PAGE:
In the preface of her memoir, Donna VanLiere describes her childhood dream: “I wanted to be an actress and marry a guy who looked like those men in the movies…and I wanted to have three or four children.” In the next paragraph, she foreshadows a journey on a bumpy road: “Someone early in our lives should tell us that we’ll never make it to the end unscathed or pain free but I guess for centuries people have all thought the same thing about the next generation: ‘They’ll figure it out.’”
You don’t read far before discovering in chapter one a childhood trauma that hangs over the prose, as intimated, again, in the preface: “In the grand scheme of things it was really very simple but no one told me then that in one moment life could blindside me and I’d never see it coming.” (In places VanLiere’s prose could benefit from some well-placed commas.) Before she had started kindergarten, she was sexually molested by the older brother of a neighborhood playmate. That horror colors the rest of the book; even so, VanLiere has effectively peppered the opening chapters with humor --- by the turn of a phrase and by relating humorous events, such as another neighbor digging a big hole in the backyard to make a baptismal pond.
In chapter two and throughout, she also immediately interjects a spiritual commentary. “My problem with God started in [the perpetrator’s] bedroom. I was alone and scared, and God didn’t do a thing.” Some of the commentary relies on her own phrasing of questions and insights; she also brings in quotations of writers, including artists and musicians, such as Leonardo da Vinci (“You think that the body is a wonderful work. In reality this is nothing compared to the soul that inhabits in that structure”) and Tchaikovsky (“Whenever I think calmly over all I have been through, I come to the conclusion that there is a Providence who has specially cared for me”).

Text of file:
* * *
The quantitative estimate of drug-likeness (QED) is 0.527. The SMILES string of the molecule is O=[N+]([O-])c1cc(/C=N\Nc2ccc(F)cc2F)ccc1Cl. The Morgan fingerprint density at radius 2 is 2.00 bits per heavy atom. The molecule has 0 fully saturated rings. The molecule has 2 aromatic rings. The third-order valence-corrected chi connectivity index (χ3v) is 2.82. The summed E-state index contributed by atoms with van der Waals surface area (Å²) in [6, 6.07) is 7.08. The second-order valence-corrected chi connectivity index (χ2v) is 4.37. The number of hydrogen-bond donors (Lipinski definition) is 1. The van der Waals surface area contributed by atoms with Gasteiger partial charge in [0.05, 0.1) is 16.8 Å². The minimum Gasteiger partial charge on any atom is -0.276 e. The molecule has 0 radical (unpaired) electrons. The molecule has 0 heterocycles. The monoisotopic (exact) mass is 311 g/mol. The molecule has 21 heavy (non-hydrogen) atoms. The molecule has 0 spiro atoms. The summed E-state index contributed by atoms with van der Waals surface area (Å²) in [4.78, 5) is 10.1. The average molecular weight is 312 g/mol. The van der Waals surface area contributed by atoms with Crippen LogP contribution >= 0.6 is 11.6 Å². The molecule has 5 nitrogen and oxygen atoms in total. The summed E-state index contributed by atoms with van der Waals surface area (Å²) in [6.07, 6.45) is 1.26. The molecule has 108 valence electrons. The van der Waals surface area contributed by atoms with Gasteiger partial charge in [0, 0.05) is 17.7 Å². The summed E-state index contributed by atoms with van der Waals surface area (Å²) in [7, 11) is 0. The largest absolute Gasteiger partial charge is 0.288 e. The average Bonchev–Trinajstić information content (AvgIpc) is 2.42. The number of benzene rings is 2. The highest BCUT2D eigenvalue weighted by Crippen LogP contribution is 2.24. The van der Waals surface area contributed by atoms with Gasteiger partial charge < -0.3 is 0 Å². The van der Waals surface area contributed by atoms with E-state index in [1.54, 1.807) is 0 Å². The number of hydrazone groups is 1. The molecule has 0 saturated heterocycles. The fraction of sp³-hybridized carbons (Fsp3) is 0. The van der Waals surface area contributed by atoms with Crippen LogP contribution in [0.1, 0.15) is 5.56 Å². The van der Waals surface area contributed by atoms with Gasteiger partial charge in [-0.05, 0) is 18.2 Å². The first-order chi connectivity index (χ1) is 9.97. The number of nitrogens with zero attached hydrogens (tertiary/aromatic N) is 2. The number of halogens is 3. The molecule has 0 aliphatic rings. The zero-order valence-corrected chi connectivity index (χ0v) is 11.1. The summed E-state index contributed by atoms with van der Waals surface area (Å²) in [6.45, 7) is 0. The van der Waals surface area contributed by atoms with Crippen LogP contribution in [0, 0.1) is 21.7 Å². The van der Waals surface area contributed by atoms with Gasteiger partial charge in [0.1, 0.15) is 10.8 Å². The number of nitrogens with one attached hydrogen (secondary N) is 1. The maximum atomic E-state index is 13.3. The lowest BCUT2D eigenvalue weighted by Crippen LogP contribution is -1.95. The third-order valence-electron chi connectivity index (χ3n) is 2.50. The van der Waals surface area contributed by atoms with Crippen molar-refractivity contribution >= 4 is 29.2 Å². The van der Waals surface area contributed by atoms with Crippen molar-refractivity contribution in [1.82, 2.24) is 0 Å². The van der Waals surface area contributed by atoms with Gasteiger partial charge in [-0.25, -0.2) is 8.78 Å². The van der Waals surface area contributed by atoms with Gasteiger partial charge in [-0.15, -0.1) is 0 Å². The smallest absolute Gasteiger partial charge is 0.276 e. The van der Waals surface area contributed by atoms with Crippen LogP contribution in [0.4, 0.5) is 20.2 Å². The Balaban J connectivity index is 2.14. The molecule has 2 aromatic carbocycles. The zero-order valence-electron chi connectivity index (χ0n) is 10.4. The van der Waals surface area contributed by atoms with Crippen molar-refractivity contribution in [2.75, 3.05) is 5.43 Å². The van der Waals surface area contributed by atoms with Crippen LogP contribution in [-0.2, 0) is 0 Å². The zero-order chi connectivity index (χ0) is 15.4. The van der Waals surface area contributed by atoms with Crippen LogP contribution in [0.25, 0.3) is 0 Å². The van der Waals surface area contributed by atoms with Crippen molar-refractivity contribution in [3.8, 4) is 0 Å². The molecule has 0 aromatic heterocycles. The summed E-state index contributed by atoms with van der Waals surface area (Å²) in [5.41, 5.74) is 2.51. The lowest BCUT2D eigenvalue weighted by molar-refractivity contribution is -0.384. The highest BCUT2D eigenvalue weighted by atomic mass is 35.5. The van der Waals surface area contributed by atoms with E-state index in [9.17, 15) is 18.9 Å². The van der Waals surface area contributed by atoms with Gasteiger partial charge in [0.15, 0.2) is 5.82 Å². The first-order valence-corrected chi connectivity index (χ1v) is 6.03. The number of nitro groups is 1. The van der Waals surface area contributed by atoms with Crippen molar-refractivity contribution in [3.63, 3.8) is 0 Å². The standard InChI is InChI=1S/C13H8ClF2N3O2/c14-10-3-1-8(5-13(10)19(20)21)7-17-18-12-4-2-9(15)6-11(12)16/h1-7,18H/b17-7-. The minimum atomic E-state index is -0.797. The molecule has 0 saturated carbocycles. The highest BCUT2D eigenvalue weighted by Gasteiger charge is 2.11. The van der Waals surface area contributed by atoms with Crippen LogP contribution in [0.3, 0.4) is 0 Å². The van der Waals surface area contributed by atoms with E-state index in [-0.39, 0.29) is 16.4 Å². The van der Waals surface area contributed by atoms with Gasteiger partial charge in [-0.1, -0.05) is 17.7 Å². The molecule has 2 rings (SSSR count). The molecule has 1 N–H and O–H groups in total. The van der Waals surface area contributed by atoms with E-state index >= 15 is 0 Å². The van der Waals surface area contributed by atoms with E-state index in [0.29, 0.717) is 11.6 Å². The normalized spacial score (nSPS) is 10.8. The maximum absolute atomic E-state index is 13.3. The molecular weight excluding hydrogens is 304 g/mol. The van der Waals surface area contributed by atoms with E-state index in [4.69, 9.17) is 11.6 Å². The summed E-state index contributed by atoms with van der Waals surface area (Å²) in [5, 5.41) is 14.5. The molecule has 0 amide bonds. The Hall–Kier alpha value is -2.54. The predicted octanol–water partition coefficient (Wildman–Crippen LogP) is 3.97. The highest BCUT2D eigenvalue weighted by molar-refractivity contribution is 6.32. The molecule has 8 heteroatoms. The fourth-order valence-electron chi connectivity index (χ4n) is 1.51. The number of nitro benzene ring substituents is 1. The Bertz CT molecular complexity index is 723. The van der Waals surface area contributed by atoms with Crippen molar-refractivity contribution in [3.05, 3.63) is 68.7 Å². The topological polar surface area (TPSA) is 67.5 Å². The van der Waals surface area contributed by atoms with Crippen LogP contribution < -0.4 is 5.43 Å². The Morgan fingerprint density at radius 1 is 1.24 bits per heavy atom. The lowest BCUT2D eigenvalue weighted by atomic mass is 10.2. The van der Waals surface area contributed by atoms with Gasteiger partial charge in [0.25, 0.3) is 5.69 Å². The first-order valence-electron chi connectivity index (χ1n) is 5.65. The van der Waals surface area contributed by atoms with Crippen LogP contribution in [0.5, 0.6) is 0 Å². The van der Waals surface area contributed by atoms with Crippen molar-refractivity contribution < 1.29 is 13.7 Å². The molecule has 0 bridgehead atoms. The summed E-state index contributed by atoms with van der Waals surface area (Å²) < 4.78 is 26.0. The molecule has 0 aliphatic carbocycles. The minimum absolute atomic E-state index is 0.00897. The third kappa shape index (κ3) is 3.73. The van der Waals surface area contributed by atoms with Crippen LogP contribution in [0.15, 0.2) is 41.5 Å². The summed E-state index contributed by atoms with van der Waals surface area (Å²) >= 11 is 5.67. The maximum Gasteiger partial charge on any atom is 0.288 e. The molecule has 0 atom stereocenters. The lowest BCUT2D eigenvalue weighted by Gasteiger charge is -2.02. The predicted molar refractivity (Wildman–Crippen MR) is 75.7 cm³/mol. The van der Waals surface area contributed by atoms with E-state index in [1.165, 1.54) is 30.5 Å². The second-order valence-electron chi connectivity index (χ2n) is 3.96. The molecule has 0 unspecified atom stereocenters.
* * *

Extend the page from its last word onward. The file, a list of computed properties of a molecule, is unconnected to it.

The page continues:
In high school and at a Christian college, VanLiere doesn’t dramatically rebel. She marries a college friend --- they both majored in broadcasting --- with whom she “felt safe.” Life in Nashville and then Missouri was not very fulfilling professionally; after one miscarriage, she was unable to conceive. God seemed distant, yet she continued to seek Him and in hindsight can see grace at every turn, which leads to eventual contentment and peace, even if the childhood dream has morphed into a writer’s life in Nashville, not an actress’s life in California.
There is hope and healing here for women who have suffered any kind of pain, shame, or disillusionment. There is advice for those who have suffered sexual abuse and for mothers of vulnerable children. And, for readers of her bestsellers such as THE CHRISTMAS SHOES, there is insight into the beginnings of a writer’s life --- her dreams having come true in unexpected ways.
Reviewed by Evelyn Bence on November 13, 2011